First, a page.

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Who is your hero?

Posted: November 13, 2014 12:43 p.m.
Updated: November 14, 2014 1:00 a.m.

Veteran’s Day celebrations over the course of this week reveal, in my opinion, some of the best of what rightly defines the love we have for our country and the respect and appreciation we have for our armed forces, past and present. We have all witnessed this week, through various modes, the inspiring tributes depicting heroic actions taken by our brave to protect our freedoms. It is not difficult to view the ones taking part in these gallant efforts to keep us safe as heroes and rightfully so. Our veterans demonstrate behaviors and decisions that are ethically and emotionally worthy of our awe. They have earned the title on many levels. All of this brings me to thoughts of what really constitutes a person a “hero.” What does one have to do to get this worthy title?

Dating back to Greek mythology, the word “hero” fulfills definitions of what is considered good and noble. This designation came to refer to those who, in the face of danger or adversity or from a position of weakness, demonstrate courage and the will for self-sacrifice. As a parent, I find I am quick to scrutinize the ones my children label as “hero.” Younger kids may see those who are able to leap tall buildings in a flash as “heroes.” Older children may see a NBA star playing for Miami or maybe for Cleveland as their “super hero” or may claim the Hollywood-types as theirs. Should comic book characters be deemed as heroic? Are career athletes or celebrities worthy of this title?

Perhaps there should be a moral test behind all wearing this badge. Seriously, with extremists in our world regarding suicide bombers as heroes, should we not look at a moral guide to heroism? Who do we want our young children to embrace as heroes?

Traditionally, we turn to a realm of thoughts guided by our moral compass to answer these questions, or we may turn to our religious disciplines to find interpretations. Buy it or not, researchers are turning to science to understand altruism and heroism. They are exploring how biology, upbringing and external influences cross paths to create selfless and heroic behavior. As odd as it may seem, scientists are even looking at ways we can inspire this manner of conducting ourselves in business, in the classroom, and in the individual.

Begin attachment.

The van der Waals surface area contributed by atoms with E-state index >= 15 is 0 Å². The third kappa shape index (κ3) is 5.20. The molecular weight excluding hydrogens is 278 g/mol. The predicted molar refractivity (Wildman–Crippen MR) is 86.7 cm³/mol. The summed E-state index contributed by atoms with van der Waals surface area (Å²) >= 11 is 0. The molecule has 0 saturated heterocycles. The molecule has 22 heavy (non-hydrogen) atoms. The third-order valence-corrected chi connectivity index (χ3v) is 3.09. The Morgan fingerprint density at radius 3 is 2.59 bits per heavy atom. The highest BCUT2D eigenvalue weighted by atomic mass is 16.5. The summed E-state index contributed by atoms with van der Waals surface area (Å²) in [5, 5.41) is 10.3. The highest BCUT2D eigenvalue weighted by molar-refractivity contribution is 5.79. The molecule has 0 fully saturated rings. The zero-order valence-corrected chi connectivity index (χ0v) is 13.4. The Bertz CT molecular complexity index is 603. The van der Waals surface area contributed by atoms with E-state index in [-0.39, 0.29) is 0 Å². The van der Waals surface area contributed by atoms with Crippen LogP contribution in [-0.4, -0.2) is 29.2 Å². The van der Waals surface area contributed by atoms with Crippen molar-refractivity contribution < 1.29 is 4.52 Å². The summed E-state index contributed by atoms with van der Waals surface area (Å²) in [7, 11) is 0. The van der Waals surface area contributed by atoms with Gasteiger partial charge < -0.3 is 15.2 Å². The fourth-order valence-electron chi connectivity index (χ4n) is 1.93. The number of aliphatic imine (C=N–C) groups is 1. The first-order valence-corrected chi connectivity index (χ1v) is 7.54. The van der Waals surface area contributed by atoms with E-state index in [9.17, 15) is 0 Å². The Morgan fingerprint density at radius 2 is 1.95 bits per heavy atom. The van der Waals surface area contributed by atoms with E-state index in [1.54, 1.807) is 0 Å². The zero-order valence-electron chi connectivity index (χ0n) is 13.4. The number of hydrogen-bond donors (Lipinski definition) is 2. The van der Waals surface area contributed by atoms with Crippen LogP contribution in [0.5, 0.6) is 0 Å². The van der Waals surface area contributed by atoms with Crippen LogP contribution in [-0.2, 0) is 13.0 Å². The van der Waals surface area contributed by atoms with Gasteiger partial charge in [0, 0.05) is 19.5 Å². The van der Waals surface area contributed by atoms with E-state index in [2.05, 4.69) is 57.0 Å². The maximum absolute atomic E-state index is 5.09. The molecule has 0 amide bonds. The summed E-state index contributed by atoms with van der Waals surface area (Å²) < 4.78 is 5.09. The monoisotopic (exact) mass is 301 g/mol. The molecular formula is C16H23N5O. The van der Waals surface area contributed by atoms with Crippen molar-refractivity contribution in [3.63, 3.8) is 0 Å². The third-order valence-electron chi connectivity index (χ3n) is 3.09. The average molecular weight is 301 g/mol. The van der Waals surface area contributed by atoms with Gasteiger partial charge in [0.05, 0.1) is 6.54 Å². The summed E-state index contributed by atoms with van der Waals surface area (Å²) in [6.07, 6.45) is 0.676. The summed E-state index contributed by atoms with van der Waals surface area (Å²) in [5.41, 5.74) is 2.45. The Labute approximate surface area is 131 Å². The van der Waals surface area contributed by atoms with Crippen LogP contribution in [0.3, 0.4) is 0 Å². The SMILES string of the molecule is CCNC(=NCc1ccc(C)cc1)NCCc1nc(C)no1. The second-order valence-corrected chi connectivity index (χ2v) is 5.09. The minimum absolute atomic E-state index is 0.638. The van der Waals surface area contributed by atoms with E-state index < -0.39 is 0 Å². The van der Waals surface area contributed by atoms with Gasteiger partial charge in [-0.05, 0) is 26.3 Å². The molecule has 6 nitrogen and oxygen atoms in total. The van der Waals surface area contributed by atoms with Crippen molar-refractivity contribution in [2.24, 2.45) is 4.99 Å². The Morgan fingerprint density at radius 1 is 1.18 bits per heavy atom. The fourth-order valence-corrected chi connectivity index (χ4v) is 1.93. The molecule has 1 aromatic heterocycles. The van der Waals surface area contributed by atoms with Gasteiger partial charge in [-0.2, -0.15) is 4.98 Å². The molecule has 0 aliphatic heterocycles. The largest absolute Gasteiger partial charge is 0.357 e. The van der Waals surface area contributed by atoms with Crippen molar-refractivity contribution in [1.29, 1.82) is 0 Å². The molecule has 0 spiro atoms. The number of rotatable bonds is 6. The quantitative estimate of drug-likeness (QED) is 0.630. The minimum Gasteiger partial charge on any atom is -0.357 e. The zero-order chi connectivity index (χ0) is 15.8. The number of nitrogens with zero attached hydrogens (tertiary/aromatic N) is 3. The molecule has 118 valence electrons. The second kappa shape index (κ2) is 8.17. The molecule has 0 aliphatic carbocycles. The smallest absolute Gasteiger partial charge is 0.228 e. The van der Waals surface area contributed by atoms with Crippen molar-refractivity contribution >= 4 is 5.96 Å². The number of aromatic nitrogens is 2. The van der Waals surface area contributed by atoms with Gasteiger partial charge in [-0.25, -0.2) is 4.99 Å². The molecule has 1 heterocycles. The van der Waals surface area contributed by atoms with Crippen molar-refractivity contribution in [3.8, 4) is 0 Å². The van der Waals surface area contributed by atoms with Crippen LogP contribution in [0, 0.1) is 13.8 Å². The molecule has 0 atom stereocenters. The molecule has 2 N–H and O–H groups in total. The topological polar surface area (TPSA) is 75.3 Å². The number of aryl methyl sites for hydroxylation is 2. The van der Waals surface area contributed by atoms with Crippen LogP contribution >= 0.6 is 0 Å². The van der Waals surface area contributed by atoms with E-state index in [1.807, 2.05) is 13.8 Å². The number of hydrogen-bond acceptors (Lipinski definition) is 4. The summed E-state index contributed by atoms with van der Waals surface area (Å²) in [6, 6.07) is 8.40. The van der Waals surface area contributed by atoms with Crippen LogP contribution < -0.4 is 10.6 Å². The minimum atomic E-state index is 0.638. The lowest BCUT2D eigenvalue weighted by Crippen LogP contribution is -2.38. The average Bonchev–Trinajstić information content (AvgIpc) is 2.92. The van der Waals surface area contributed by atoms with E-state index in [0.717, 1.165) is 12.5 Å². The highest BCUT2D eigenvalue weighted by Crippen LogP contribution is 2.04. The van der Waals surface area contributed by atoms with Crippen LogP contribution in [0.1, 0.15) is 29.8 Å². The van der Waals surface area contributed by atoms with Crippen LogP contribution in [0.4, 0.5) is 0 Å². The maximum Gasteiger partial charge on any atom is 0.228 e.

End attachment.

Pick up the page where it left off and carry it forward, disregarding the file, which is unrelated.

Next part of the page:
Can an ordinary person learn to be extraordinary? Can we use our natural talents or abilities to turn ourselves in to a model of altruism and service to others? Researchers believe we can. But first, they have to examine and understand how we qualify heroism. What makes a hero anyway?

The situations that received the highest “heroism scores” involved first responders and soldiers, not a big surprise. Physical heroes ranked higher than social heroes like Elie Wiesel or Mother Teresa. “Social heroes” may not be as physical as their counterparts but still put their livelihood on the line for a cause greater than themselves. Is the ordinary Joe who spontaneously runs towards a burning car and drags the driver to safety considered a hero? What about Malala Yousafzai, the Pakistani teenager who was shot in the head by the Taliban because of her campaigning for girls’ education? Is Malala a hero? How about Captain “Sully” Sullenberger? He doesn’t consider himself a hero.

Though all those mentioned above may be exceptional human beings, they may not fit the classic definition of hero -- “someone who voluntarily leaves a point of safety to assume life risk to save or attempt to save the life of another.” But the definition is often broadened considerably. Among the people deemed heroes today include athletes and Hollywood celebrities. Perhaps this is when to get out our moral compass.

However we qualify the heroes in our lives, we admire them not because we want to simulate every aspect of their heroic lives, but because their courage inspires us to do the good, be the good.

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